Back to subdatabases, with tools

Our last query

? select find_record(i) from unid_node where a = -145 limit 2

was fast enough in reaching records containing a certain type of property, provided we added a generic partial symbol (-145) targeting this type. Now we must notice that it’s exactly what does a subdatabase. No need to describe our properties for the sake of speed if we work with subdatabases then. They offer additionally quick means of checking which kinds of properties a record has. Of course – due to the non-coercion principle – Unidatab lets put whatever in a subrecord, and it probably won’t disturb much when we don’t respect our subdatabase schema, unless we work in scientific context. In this case we should perhaps create these special symbols with no property and a type (like ‘has x’) each time we add some type x of property to a subrecord whose template didn’t define x. We could also do the same for each subrecord that lacks some type y of property (‘lacks y’). For it is interesting to store properties only as long as we can extract them with some ease. Unidatab offers several functions designed to help in this task. Let’s see first how we can refer to the records of one subdatabase, for it’s a task we’re going to execute often.

? select * from unid_subdbs
i       sdb                  n    a    t    u        :
-185    #note template       -186  57  1479316217    admin    
-101    #Unid link template  -102  30  1479316216    admin    
-24     #Unid table template  -25  22  1479316214    admin    
? select * from unid_formats where a = 57
i    for            a  t          u :
-184 #note template 57 1479316217 admin 
? select find_record(i) from unid_node where a = -184
find_record(i) :

In this set of three queries, we first identified our subdb by id. Then found the id of the corresponding format (-184) which – by the way is also a symbol – and then only we could issue the query that isolated the desired set (records members of subdb ‘note template’). But how could have we done that quicker, or in lesser steps?

The nature of formats implies a blank property, set to 0 and a special string beginning with a sign that can’t be typed directly, in order to distinguish and normalize the manipulation of subdatabases.

? select find_record(i) from unid_node where a = (select sym.i from unid_symbols as sym where sym.a like get_string(get_chars('UNID_CODE_SUBDB')||"note template") and n = 0 and d = 1 limit 1)
find_record(i)        :

However fast, this query clashes with Unidatab’s creative retrieval behaviour: if the string didn’t exist, get_string() would create it leaving useless traces of our typo (erased at the next administrator’s remove_junks()) and of course crashing the request.

We’d like to use get_symbol() to retrieve the format id, but it would fail too, for get_symbol() protects special cases by not allowing a 0-value (at least not in the same sense as subdbs do).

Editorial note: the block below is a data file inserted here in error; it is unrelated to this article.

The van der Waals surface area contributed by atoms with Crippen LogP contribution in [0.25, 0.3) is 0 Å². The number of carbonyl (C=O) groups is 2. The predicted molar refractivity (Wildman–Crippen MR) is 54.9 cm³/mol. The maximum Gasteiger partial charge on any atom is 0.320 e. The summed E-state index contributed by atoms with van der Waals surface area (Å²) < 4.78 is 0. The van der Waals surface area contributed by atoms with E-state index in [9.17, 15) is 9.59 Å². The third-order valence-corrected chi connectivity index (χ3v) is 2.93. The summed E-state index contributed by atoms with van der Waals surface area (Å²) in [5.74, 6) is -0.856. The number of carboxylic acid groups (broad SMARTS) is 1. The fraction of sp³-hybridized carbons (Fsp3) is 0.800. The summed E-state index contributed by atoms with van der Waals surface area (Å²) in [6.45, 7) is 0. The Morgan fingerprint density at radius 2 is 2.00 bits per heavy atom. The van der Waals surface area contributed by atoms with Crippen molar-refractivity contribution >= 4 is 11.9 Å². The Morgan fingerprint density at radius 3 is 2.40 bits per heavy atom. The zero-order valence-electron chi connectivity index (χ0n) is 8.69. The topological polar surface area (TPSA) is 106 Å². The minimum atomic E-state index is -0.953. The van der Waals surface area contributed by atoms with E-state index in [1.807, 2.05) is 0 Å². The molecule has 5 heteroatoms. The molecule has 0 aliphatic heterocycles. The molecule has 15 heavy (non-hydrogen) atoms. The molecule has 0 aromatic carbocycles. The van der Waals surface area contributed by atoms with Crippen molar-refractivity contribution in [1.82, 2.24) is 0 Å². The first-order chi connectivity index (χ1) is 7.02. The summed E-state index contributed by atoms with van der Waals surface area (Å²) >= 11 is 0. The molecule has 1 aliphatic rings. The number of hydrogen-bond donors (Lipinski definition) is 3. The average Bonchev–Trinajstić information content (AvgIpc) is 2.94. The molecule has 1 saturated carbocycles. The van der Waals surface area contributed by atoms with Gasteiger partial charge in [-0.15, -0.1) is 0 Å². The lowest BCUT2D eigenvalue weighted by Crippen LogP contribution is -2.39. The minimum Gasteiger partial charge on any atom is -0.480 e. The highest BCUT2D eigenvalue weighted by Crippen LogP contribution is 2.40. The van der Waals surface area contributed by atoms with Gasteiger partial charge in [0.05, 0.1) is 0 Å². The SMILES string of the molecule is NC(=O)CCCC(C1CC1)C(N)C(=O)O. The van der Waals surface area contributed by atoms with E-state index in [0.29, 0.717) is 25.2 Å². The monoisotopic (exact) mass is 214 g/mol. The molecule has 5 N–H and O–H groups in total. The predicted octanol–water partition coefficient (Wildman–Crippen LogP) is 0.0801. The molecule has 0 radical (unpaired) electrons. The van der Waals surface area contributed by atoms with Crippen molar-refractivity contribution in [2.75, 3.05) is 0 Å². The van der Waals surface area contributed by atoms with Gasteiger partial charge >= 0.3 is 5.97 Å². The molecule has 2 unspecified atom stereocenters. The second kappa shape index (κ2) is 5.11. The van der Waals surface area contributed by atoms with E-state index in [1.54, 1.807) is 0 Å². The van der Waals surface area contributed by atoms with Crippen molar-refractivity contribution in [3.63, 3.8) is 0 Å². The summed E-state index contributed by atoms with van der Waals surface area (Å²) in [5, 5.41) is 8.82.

The ‘subdbs’ view does not provide directly the id of the format symbol either. But the ‘formats’ view contains the desired information:

? select find_record(i) from unid_node where a = (select for.i from unid_formats as for where for.for like get_chars('UNID_CODE_SUBDB')||'note template' limit 1) 
find_record(i)        :

The same thing can be done using only the a-value of the subdbs view, for a subdb’s title equals its format. This kind of access to subrecords is perfect to script some high level function in an application using Unidatab, but lacks handiness. The best means left to us at this stage to recover our subdatabase format without difficulty, is to create an alias of our format symbol:

? select set_alias(-184,'note_sdb')
set_alias(-184,'note_sdb')        :
? select find_record(i) from node where a = -(get_id('note_sdb'))
find_record(i)        :

Unlike records, aliased symbols are stored as absolute values (here 184) and need to be converted back to the negative.

We could stop here and leave search functions for a later post, but as a teaser, let’s review a pair of utilities that sum up the kind of queries mentionned above.


does in lesser words what our last search did, and above all, as other search functions, locate_node() stores its results so we can later use them in other queries without needing to create temporary tables.

? select locate_node("a = -(get_id('note_sdb'))")
SELECT i,a,d,n,t,u FROM node WHERE (a = -(get_id('note_sdb')));locate_node("a = -(get_id('note_sdb'))")        :
-186    -184    -185    -187    1479316217    admin    
-178    -184    -187    -179    1479316217    admin        
? select last_out('select find_record(:unid-item:)',1)
last_out('select find_record(:unid-item:)',1) :

[2018 edit]


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